With an eight point buck and a large and shapely doe resting in the back of my truck, I’m heading home along Highway 17, flush with the gratefulness that accompanies a successful hunt. As most hunters will attest, the deer hunt is rarely easy. Even when we do everything right, there’s just no telling what these agile and wary animals will do. While it’s always a challenge to anticipate the behavior of deer, it’s even more difficult to foresee the mistakes we make as hunters. Common errors include carrying scent and being winded, missing a shot with gun or bow, or simply being too noisy when stalking. I hadn't committed any of these errors this time, yet, a few days ago, I was on the brink of scuttling the entire hunt. As I drive home I replay the sorted events of the chase:
Primed and Ready
I’m well prepared for the hunt, having secured a buck license and an antlerless deer tag for a four-day hunt in Northwestern Ontario with friends Gord Ellis and Tom Armstrong. Both men are much more experienced than I, but I like to think I’ve picked up a thing or two over the years. As I cruise past the unique mix of boreal forest and flat-topped mountains interspersed with agricultural fields, I’m secure in the knowledge that my hunting clothes have been washed with scent free soap, my grunting and bleating calling is adequate, and time on the range has ensured I’m shooting straight and with confidence. As it turns out, I wouldn’t fall short in any of these areas. But I would fall short.
It’s mid-November and there’s about 15 cm of snow covering a field where Gord and I spend the first morning of the hunt sequestered in ground blinds. In the afternoon we head to another beautiful property with bush, swamp, a meandering creek bottom and a series of openings. As evening approaches, a small doe appears in a clearing and wanders into Gord’s crosshairs. Darkness has fallen by the time we converge on the animal. As Ellis affixes his doe tag to the beast, I instinctively reach into the right side pocket of my wool pants to ensure the re-sealable plastic envelope containing my outdoors card, license and tag is still there.
Doom and Gloom
It’s something I habitually check on to ensure these important documents are accounted for. And they always are. Except this time, when all I find is my phone. This is when a pall of darkness and uncertainty descends upon the hunt.
Every pocket of every pack is checked. We detour back to our morning location for a fruitless search of the ground around our blind. Fully aware that my sloppiness is impacting the hunt for all of us, I spend the next morning where Gord shot his doe and retrace every step through the light fluffy snow. I return to Gord’s around lunch hour empty-handed and long of face. It’s now Saturday, and although it’s possible to replace my lost documents at a Service Ontario Centre, a statutory holiday means government offices are not open until Tuesday, the day I am scheduled to drive home.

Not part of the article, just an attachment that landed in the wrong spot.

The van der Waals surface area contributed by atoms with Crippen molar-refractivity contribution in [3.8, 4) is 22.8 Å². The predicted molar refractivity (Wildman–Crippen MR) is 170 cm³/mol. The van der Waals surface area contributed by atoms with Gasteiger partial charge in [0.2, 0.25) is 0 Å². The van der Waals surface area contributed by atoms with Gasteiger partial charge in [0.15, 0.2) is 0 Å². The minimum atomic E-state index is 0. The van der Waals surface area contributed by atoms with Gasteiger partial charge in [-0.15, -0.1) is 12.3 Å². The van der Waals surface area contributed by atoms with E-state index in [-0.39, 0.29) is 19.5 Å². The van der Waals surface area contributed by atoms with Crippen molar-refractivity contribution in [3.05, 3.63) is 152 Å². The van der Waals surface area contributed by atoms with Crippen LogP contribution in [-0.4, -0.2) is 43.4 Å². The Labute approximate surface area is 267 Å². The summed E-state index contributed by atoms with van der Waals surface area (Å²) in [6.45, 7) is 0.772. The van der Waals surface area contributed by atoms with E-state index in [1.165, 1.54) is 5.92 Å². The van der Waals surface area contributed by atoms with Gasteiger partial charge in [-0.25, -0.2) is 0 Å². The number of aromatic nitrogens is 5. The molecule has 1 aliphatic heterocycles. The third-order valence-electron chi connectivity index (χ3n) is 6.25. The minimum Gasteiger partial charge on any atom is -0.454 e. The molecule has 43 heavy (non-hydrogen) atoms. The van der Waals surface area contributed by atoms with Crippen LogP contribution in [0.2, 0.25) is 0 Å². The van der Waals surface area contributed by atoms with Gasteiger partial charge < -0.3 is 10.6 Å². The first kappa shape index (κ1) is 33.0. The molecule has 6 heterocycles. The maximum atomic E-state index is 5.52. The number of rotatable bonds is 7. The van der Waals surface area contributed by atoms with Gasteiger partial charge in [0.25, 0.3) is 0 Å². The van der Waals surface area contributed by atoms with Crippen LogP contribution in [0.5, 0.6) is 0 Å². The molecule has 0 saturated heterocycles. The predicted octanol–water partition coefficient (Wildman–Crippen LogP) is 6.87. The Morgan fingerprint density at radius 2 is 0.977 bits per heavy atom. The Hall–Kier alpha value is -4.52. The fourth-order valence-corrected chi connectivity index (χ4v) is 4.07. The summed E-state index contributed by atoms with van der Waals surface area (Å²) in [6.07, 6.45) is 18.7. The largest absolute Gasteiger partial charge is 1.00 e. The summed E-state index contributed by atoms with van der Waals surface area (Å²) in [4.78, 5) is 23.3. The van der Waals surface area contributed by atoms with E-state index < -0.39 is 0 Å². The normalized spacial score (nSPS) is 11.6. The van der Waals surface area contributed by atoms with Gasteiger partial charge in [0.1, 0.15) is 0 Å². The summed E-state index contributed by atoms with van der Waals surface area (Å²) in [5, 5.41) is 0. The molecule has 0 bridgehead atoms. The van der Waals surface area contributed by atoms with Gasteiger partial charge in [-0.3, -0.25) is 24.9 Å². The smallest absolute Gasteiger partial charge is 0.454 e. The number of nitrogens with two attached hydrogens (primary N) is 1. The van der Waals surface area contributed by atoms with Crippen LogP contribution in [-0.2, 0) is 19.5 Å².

With nothing left to lose I return in the light of day to the field we first hunted. Optimism is running low but I park and follow our footprints from the morning before. Not five paces away I see my envelope of documents, lying in plain sight in the snow. A sense of elation accompanies my drive back to Gord’s and I announce that our hunt is on for Sunday. In hindsight it appears that I pulled my phone out of my pocket to text and inadvertently pulled my license package, which became sandwiched between my wool pants and outer camouflage pants before sliding down my pant leg during our walk to the blind.
The next morning I’m pleased to be settled into one of Tom Armstrong’s ground blinds rather than driving home with my tail between my legs. I’m at the edge of a wooded clearing and Tom is in a tree stand about a kilometer away. I barely have time to settle into the blind and size up the lay of the land before an eight point buck steps out of the woods, and moves with alarming swiftness across the field. I quickly raise my rifle and drop the hammer on the gorgeous animal that ultimately folds at the edge of the woods. After Tom and I field dress the buck, we spot another animal in the same clearing. She’s about 600 yards away and we begin a slow and careful approach, resulting in a perfect heart shot from 100 yards out. The corpulent doe becomes part of one of my most memorable mornings of deer hunting.
As I cruise home with my bounty, I feel fortunate that a low in my deer hunting career was eclipsed soon after by a high. It’s still impossible to predict just what deer will do and just what kind of mistakes deer hunters will make, but one thing is certain: my license and phone will never inhabit the same pocket.